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Ideas for a catapult design for an engineering report

  1. Apr 7, 2017 #1
    Afternoon every one. I am a first year engineering student in NZ, For my midterm break report I have to design and make a catapult that can meet these specifications.
    - hit one target within a 0.1 m radius of a target that is 1 m away horizontally from the base of the model catapult.
    - hit one target within a 0.2 m radius of a target that is 2 m away horizontally from the base of the model catapult.
    - was built with no more than 20$ NZ.
    - there is no restriction on the weigh or size of the projectile or catapult
    - the catapult doesn't need to be a traditional catapult, you just have to be able to tabulate the effect of different launch angles OR! initial launch velocity on the horizontal displacement of the projectiles.
    If anyone can recommend any books or website to look at for my design, that would be appreciated. The report is due in 24 days so I would like to have a working prototype by 14 days (8/04/2017) from now, at the lattest.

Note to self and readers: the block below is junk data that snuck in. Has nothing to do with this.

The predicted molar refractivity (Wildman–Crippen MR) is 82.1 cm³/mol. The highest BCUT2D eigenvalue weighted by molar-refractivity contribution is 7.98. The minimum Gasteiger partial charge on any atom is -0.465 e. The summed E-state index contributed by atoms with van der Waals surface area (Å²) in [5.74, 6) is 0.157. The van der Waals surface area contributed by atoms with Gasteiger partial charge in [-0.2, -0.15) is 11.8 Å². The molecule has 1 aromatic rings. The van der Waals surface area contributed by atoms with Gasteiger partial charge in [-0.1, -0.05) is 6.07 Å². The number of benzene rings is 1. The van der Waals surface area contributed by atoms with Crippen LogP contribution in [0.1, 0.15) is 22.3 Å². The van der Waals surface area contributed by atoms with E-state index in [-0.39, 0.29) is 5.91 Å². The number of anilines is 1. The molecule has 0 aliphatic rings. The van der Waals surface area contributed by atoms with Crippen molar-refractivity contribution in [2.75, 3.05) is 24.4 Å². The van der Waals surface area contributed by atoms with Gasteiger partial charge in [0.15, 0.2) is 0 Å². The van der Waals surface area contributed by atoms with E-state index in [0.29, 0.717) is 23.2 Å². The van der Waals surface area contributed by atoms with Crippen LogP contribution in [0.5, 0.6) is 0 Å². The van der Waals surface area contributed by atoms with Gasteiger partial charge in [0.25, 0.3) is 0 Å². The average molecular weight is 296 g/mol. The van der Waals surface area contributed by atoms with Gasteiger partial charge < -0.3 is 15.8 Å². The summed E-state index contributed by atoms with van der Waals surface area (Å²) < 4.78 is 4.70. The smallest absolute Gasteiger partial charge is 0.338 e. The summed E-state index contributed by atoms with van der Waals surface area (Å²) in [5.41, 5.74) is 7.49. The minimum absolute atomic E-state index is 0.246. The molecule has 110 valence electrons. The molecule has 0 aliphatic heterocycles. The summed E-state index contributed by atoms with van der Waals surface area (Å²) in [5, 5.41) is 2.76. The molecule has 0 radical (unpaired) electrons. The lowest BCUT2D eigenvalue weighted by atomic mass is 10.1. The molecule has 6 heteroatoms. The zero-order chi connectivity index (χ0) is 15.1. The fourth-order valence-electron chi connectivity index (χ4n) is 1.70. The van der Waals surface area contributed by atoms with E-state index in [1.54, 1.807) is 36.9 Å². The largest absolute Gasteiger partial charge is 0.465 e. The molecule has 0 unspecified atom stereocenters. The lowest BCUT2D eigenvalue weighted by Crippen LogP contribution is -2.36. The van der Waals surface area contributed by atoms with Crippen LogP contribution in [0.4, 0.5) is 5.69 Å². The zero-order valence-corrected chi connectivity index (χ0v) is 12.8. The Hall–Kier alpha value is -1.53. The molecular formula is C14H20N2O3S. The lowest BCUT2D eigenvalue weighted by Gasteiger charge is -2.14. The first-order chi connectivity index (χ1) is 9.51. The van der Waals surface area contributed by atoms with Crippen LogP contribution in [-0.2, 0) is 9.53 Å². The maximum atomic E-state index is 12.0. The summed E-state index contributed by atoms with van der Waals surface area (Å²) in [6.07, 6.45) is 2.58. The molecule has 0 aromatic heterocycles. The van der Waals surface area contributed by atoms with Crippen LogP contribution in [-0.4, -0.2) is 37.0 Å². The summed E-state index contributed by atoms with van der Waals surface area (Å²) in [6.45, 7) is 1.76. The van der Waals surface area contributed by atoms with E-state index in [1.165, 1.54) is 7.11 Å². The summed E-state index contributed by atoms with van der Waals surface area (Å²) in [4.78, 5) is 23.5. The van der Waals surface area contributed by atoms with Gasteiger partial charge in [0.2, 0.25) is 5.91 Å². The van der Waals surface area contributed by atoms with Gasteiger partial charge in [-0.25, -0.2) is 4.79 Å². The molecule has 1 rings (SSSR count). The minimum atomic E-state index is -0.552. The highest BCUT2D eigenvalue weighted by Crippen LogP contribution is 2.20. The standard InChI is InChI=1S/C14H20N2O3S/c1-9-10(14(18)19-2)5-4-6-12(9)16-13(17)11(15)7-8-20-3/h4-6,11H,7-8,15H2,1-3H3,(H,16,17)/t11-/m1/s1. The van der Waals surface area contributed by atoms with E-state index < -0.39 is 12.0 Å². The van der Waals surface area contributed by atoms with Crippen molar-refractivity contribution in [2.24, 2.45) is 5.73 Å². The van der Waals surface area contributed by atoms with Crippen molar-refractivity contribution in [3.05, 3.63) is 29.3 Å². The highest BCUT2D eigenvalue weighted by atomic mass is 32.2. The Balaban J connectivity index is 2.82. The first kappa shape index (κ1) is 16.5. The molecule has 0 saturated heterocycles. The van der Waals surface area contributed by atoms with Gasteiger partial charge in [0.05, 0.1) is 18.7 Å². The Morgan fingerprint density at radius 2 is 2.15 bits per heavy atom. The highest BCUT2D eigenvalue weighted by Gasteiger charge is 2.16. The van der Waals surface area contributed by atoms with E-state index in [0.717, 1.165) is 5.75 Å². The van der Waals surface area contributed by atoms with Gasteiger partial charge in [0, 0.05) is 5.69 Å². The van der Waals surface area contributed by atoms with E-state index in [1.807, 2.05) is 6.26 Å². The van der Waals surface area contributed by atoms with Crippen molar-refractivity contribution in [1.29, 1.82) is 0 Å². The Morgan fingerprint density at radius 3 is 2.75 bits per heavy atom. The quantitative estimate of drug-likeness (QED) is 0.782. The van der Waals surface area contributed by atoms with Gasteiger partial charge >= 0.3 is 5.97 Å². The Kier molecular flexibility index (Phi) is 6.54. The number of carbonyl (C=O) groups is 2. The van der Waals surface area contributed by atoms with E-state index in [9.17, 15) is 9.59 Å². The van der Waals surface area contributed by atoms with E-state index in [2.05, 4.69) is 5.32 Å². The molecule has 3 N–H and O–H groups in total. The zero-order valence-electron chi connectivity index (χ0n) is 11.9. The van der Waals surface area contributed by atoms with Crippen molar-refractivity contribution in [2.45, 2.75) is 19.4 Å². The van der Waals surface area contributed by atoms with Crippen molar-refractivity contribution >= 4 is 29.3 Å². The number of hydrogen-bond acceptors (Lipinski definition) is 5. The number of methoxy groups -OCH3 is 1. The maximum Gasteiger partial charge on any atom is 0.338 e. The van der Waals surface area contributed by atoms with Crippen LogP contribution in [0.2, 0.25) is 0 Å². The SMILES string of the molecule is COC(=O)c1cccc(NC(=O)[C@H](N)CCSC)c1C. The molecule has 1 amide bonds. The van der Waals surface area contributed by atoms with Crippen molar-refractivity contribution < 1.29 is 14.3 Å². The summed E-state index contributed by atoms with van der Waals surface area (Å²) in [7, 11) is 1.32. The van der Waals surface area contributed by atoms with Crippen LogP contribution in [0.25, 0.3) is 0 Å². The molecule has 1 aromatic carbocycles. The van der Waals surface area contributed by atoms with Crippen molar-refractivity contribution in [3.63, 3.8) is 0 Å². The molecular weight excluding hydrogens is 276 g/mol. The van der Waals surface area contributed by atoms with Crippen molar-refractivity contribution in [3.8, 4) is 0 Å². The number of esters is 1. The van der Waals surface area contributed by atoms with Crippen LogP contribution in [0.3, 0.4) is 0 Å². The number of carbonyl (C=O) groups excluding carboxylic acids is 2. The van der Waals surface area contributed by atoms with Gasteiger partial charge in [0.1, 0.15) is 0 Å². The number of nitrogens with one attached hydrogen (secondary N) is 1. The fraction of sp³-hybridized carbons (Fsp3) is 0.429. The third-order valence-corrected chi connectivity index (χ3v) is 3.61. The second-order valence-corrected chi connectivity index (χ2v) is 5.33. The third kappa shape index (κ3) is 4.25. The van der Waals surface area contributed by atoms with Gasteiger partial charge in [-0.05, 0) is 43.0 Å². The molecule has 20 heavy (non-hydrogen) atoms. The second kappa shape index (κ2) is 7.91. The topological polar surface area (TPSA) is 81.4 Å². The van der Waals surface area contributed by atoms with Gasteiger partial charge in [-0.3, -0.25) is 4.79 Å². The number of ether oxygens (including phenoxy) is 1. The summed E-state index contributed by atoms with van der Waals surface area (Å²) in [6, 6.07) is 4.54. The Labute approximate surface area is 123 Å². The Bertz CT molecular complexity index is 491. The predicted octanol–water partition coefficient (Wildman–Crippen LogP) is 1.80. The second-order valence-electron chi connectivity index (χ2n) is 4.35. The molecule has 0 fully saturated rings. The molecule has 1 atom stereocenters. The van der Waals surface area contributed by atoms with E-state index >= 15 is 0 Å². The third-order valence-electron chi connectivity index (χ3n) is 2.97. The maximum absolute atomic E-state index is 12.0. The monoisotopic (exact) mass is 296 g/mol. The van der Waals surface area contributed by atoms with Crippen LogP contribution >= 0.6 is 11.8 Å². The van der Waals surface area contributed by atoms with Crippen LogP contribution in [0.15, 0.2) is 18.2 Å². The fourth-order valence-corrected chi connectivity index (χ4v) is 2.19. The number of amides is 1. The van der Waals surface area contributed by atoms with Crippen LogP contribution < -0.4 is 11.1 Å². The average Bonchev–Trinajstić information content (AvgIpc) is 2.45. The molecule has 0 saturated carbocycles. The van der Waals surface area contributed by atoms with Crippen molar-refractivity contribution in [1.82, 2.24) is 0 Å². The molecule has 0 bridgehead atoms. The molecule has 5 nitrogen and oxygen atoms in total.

Your's sincerely Buggsy
     
  2. jcsd
  3. Apr 7, 2017 #2

    anorlunda

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    Sounds like fun. Do the rules say that the projectile must be solid? With a liquid or gaseous "projectile" you could "hit" everything within the whole range. :wink:

    Sero=iously, the win may go to the team best able to find a loophole in the rules. Can you post the entire rule set?
     
  4. Apr 7, 2017 #3
    here the exact objective from the assignment:
    Objective:
    To design, build and test a model catapult that can hit the set targets. The experimental results
    are to be compared with the theory.
    (Note: this image is for reference only. Your model catapult can be of any design or shape.)
    Physics involved: Physics of catapults; projectile motion; energy conservation

    Tasks to complete (see Figure. 1):
     hit one target within a 0.1 m radius of a target that is 1 m away horizontally from the
    base of the model catapult.
     hit one target within a 0.2 m radius of a target that is 2 m away horizontally from the
    base of the model catapult.
     You need to predict and plot the theoretical trajectory based on the parameters of
    your own model catapult using Excel and include the figure in your report (Section 8